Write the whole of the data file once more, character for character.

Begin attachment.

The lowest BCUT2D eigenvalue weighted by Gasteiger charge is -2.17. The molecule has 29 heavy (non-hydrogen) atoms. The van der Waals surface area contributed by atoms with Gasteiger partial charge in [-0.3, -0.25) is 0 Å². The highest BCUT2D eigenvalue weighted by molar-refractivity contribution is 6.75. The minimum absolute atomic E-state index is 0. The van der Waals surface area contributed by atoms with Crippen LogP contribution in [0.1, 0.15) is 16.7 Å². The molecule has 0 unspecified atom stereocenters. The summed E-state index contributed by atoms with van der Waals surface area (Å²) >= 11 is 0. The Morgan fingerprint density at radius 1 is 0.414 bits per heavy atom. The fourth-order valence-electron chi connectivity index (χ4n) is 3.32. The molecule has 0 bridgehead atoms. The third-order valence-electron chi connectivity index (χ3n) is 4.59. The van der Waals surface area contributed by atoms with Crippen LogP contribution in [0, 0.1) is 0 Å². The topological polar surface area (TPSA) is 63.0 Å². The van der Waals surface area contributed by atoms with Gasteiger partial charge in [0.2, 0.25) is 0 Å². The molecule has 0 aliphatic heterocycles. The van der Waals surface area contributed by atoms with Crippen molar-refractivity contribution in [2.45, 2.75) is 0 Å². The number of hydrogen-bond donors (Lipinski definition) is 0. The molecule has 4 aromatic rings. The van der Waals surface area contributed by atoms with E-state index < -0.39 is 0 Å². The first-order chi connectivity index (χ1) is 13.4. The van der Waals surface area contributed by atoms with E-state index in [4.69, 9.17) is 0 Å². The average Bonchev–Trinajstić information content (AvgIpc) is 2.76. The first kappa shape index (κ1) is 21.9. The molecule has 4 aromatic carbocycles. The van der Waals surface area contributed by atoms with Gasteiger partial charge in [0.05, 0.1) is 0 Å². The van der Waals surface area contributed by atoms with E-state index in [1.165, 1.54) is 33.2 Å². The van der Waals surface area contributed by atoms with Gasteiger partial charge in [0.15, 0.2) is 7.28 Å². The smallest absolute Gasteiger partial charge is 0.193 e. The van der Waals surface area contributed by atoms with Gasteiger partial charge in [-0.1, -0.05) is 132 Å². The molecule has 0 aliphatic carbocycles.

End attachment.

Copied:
The lowest BCUT2D eigenvalue weighted by Gasteiger charge is -2.17. The molecule has 29 heavy (non-hydrogen) atoms. The van der Waals surface area contributed by atoms with Gasteiger partial charge in [-0.3, -0.25) is 0 Å². The highest BCUT2D eigenvalue weighted by molar-refractivity contribution is 6.75. The minimum absolute atomic E-state index is 0. The van der Waals surface area contributed by atoms with Crippen LogP contribution in [0.1, 0.15) is 16.7 Å². The molecule has 0 unspecified atom stereocenters. The summed E-state index contributed by atoms with van der Waals surface area (Å²) >= 11 is 0. The Morgan fingerprint density at radius 1 is 0.414 bits per heavy atom. The fourth-order valence-electron chi connectivity index (χ4n) is 3.32. The molecule has 0 bridgehead atoms. The third-order valence-electron chi connectivity index (χ3n) is 4.59. The van der Waals surface area contributed by atoms with Crippen LogP contribution in [0, 0.1) is 0 Å². The topological polar surface area (TPSA) is 63.0 Å². The van der Waals surface area contributed by atoms with Gasteiger partial charge in [0.2, 0.25) is 0 Å². The molecule has 0 aliphatic heterocycles. The van der Waals surface area contributed by atoms with Crippen molar-refractivity contribution in [2.45, 2.75) is 0 Å². The number of hydrogen-bond donors (Lipinski definition) is 0. The molecule has 4 aromatic rings. The van der Waals surface area contributed by atoms with E-state index < -0.39 is 0 Å². The first-order chi connectivity index (χ1) is 13.4. The van der Waals surface area contributed by atoms with E-state index in [4.69, 9.17) is 0 Å². The average Bonchev–Trinajstić information content (AvgIpc) is 2.76. The first kappa shape index (κ1) is 21.9. The molecule has 4 aromatic carbocycles. The van der Waals surface area contributed by atoms with Gasteiger partial charge in [0.05, 0.1) is 0 Å². The van der Waals surface area contributed by atoms with E-state index in [1.165, 1.54) is 33.2 Å². The van der Waals surface area contributed by atoms with Gasteiger partial charge in [0.15, 0.2) is 7.28 Å². The smallest absolute Gasteiger partial charge is 0.193 e. The van der Waals surface area contributed by atoms with Gasteiger partial charge in [-0.1, -0.05) is 132 Å². The molecule has 0 aliphatic carbocycles.